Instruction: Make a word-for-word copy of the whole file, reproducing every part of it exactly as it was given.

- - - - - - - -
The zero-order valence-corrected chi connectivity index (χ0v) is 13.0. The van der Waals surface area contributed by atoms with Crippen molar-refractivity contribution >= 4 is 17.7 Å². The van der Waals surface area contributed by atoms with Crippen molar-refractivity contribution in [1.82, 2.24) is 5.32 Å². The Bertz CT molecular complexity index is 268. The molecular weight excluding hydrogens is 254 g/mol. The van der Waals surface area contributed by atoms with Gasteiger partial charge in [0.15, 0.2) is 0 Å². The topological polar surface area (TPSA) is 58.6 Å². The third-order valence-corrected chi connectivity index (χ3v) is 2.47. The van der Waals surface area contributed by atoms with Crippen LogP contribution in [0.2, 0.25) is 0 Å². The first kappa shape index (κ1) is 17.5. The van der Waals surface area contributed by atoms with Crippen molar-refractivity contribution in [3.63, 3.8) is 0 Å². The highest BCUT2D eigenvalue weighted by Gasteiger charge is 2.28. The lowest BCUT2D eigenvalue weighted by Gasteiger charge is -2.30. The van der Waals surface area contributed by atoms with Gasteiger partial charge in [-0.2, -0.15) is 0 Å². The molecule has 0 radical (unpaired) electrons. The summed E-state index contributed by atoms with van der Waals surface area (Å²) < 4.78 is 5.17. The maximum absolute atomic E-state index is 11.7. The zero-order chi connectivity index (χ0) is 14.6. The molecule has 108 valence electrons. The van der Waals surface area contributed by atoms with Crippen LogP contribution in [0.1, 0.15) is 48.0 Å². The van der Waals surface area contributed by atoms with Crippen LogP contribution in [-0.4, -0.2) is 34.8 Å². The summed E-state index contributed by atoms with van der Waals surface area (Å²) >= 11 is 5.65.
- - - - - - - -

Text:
The zero-order valence-corrected chi connectivity index (χ0v) is 13.0. The van der Waals surface area contributed by atoms with Crippen molar-refractivity contribution >= 4 is 17.7 Å². The van der Waals surface area contributed by atoms with Crippen molar-refractivity contribution in [1.82, 2.24) is 5.32 Å². The Bertz CT molecular complexity index is 268. The molecular weight excluding hydrogens is 254 g/mol. The van der Waals surface area contributed by atoms with Gasteiger partial charge in [0.15, 0.2) is 0 Å². The topological polar surface area (TPSA) is 58.6 Å². The third-order valence-corrected chi connectivity index (χ3v) is 2.47. The van der Waals surface area contributed by atoms with Crippen LogP contribution in [0.2, 0.25) is 0 Å². The first kappa shape index (κ1) is 17.5. The van der Waals surface area contributed by atoms with Crippen molar-refractivity contribution in [3.63, 3.8) is 0 Å². The highest BCUT2D eigenvalue weighted by Gasteiger charge is 2.28. The lowest BCUT2D eigenvalue weighted by Gasteiger charge is -2.30. The van der Waals surface area contributed by atoms with Gasteiger partial charge in [-0.2, -0.15) is 0 Å². The molecule has 0 radical (unpaired) electrons. The summed E-state index contributed by atoms with van der Waals surface area (Å²) < 4.78 is 5.17. The maximum absolute atomic E-state index is 11.7. The zero-order chi connectivity index (χ0) is 14.6. The molecule has 108 valence electrons. The van der Waals surface area contributed by atoms with Crippen LogP contribution in [0.1, 0.15) is 48.0 Å². The van der Waals surface area contributed by atoms with Crippen LogP contribution in [-0.4, -0.2) is 34.8 Å². The summed E-state index contributed by atoms with van der Waals surface area (Å²) >= 11 is 5.65.